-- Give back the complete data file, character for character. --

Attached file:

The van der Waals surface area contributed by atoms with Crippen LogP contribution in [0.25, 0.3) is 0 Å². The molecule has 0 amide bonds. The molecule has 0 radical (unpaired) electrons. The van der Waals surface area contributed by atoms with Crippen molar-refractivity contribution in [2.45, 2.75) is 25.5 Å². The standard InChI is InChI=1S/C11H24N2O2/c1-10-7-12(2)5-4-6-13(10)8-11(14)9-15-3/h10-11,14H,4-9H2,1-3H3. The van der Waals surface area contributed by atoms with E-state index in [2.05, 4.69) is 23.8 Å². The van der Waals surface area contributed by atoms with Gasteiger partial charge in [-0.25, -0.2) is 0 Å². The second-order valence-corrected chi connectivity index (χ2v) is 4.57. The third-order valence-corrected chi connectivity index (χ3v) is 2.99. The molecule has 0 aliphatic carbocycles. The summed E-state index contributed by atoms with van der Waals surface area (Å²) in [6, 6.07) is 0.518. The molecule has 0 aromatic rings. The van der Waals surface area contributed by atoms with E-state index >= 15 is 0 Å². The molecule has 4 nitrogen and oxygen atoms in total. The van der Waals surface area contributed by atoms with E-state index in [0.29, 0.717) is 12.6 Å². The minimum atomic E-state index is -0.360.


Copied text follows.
The van der Waals surface area contributed by atoms with Crippen LogP contribution in [0.25, 0.3) is 0 Å². The molecule has 0 amide bonds. The molecule has 0 radical (unpaired) electrons. The van der Waals surface area contributed by atoms with Crippen molar-refractivity contribution in [2.45, 2.75) is 25.5 Å². The standard InChI is InChI=1S/C11H24N2O2/c1-10-7-12(2)5-4-6-13(10)8-11(14)9-15-3/h10-11,14H,4-9H2,1-3H3. The van der Waals surface area contributed by atoms with E-state index in [2.05, 4.69) is 23.8 Å². The van der Waals surface area contributed by atoms with Gasteiger partial charge in [-0.25, -0.2) is 0 Å². The second-order valence-corrected chi connectivity index (χ2v) is 4.57. The third-order valence-corrected chi connectivity index (χ3v) is 2.99. The molecule has 0 aliphatic carbocycles. The summed E-state index contributed by atoms with van der Waals surface area (Å²) in [6, 6.07) is 0.518. The molecule has 0 aromatic rings. The van der Waals surface area contributed by atoms with E-state index >= 15 is 0 Å². The molecule has 4 nitrogen and oxygen atoms in total. The van der Waals surface area contributed by atoms with E-state index in [0.29, 0.717) is 12.6 Å². The minimum atomic E-state index is -0.360.